Thursday 31 January 2019
The Royal Horticultural Society (RHS) has recruited a new environmental horticulture team, bolstering its climate change related research.
The three appointments to the charity’s 60-strong Science team based at RHS Garden Wisley builds on its Gardening in a Changing Climate report which showed how gardeners can adapt to changes in the environment through plant choice and garden design.
The team will research and advise on sustainable resource management, soil health and ecosystem services, including how the UK’s 27 million gardeners can contend with weather extremes, air and noise pollution and greenhouse gas emissions. Findings and advice will be shared with industry and the public.
The three new appointments are:
- Mark Gush, Head of Environmental Horticulture: Mark joins the RHS after 21 years at the Council for Scientific and Industrial Research (CSIR) in South Africa where he led a team of hydrologists, hydrogeologists and agricultural water use specialists. At Wisley, he will work with the team to help the public garden more sustainably and tackle specific environmental challenges.
- Janet Manning, Water Management Specialist: Cranfield University graduate with a career covering the horticulture and water industries. Janet will look at changing gardener’s behaviour to make better use of water resources and ensure growing success. The position forms part of a Knowledge Transfer Partnership with Cranfield University, funded by the RHS and Innovate UK.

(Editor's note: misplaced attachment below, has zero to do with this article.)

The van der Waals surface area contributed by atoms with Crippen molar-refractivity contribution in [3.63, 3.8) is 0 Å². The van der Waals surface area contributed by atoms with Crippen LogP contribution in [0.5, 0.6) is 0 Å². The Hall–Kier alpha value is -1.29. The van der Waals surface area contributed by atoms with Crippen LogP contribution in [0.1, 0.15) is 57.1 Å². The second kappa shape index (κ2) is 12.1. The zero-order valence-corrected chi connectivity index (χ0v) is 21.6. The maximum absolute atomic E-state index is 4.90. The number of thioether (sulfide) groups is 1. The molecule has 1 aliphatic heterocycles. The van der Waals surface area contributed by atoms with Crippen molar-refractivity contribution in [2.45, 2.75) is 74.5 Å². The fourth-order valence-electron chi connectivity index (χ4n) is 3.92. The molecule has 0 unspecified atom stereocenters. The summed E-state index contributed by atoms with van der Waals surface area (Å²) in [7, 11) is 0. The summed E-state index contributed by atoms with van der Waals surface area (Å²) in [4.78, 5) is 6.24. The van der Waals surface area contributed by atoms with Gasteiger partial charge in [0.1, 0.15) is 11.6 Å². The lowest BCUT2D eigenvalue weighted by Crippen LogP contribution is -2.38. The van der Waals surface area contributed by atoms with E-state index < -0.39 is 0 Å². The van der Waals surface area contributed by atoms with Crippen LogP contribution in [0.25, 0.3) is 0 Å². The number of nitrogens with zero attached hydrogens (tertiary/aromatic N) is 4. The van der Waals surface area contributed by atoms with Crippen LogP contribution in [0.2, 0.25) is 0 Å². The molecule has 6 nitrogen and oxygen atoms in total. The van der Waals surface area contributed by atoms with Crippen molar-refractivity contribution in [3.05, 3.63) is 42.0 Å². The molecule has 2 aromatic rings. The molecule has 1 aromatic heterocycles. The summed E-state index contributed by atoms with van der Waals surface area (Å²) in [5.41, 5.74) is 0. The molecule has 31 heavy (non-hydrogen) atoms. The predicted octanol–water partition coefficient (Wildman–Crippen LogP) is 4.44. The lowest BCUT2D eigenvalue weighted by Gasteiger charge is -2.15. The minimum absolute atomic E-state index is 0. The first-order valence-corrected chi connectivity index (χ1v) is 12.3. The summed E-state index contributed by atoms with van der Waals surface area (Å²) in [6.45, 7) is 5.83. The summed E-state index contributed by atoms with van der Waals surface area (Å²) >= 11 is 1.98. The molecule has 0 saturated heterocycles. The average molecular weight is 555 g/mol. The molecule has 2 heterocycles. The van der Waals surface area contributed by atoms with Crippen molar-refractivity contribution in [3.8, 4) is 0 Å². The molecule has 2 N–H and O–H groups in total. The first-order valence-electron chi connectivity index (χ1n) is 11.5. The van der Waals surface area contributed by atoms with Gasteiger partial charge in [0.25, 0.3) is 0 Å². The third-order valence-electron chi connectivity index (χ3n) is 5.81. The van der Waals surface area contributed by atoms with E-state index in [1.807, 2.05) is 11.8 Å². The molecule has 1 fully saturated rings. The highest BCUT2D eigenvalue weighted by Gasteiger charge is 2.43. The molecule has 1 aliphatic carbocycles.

- Marc Redmile-Gordon, Senior Scientist for Soil and Climate Change: Marc joins the RHS as a FACTS qualified farm advisor with 10 years’ experience in agricultural science at Rothamsted Research. With a focus on soil biology, Marc seeks to develop new practices that will enable gardeners to lessen the impacts of climate change, and garden in a way which reduces greenhouse gas emissions.
Alistair Griffiths, Director of Science, Collections and Libraries at the RHS, said: “Global warming and a growing awareness of how green spaces can positively impact on communities stand to make gardens an ever more important resource. I’m delighted to have been able to grow our environmental horticulture team whose work will focus on sharing knowledge and advice to maximise the benefits.”
Based in the historic Laboratory building at RHS Garden Wisley, the Science team will move to the UK’s first National Centre for Horticultural Science & Learning being built in the garden in 2020. The new building will include environmental horticulture laboratories to facilitate the work of the team. The charity is currently fundraising for the build. Help us to protect the future of plants, people and the planet: www.rhs.org.uk
Notes to editors
For more information please contact Laura Scruby in the RHS press office: firstname.lastname@example.org / 0207 821 3060
About the RHS
The Royal Horticultural Society, the world’s leading gardening charity, was founded in 1804 by Sir Joseph Banks and John Wedgwood. Our vision is to enrich everyone’s life through plants, and make the UK a greener and more beautiful place. This aspiration underpins all that we do, from inspirational gardens and shows, through our scientific research, to our education and community programmes such as Campaign for School Gardening and Britain in Bloom. We produce key publications, hold a world-class collection of horticultural books and botanical art, and sell the very best plants and gardening gifts.
The RHS is fundraising £40m to transform our gardens, outreach and education facilities, which includes redeveloping our flagship RHS Garden Wisley and opening a new garden, RHS Garden Bridgewater, in 2020. We are solely funded by our members, visitors and supporters. For more information visit www.rhs.org.uk.
RHS Registered Charity No. 222879/SC038262